Drawing on examples of white imitation, this article discusses the racialization of facial expression. Taking the white imitator Grey Owl as my principal example, I argue that the employment of facial expressions as racial symbols is beset by a tenacious ambiguity. The genesis of the stern yet fierce “Indian look” is discussed in the context of the employment and deployment of the “noble savage” within European primitivism and racism. The article concludes with an account of Grey Owl’s capacity to look “more Indian than an Indian” and his redemption as a hero of environmentalism.
Pale Face, Red Mask: Racial Ambiguity and the Imitation of “American Indian” Facial Expressions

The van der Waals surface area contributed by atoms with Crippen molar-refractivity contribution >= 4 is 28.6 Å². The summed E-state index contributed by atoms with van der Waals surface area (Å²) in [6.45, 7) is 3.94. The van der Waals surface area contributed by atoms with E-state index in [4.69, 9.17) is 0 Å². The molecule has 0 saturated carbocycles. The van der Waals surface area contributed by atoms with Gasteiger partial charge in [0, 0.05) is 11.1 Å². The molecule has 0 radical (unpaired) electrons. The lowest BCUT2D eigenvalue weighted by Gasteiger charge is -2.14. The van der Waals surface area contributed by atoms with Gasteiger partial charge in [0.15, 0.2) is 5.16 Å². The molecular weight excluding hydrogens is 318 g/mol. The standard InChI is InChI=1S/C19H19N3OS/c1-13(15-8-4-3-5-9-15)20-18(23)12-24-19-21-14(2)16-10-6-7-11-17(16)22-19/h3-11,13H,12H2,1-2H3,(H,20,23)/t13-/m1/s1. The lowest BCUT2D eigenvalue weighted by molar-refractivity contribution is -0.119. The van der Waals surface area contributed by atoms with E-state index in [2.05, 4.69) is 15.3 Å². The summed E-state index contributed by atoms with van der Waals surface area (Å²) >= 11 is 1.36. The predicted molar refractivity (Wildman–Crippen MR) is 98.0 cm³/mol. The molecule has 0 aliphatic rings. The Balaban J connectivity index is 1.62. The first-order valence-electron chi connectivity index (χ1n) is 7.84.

ALASTAIR BONNETT IS PROFESSOR OF SOCIAL GEOGRAPHY AT THE UNIVERSITY OF NEWCASTLE, UK. HIS MOST RECENT BOOK IS THE IDEA OF THE WEST: HISTORY, CULTURE AND POLITICS (PALGRAVE 2004). HE IS ALSO THE AUTHOR OF ANTI-RACISM (ROUTLEDGE 2000) AND WHITE IDENTITIES (PEARSON 2000).
- Views Icon Views
Alastair Bonnett; Pale Face, Red Mask: Racial Ambiguity and the Imitation of “American Indian” Facial Expressions. Cultural Politics 1 November 2006; 2 (3): 319–338. doi: https://doi.org/10.2752/174321906778531655
Download citation file:
- Share Icon Share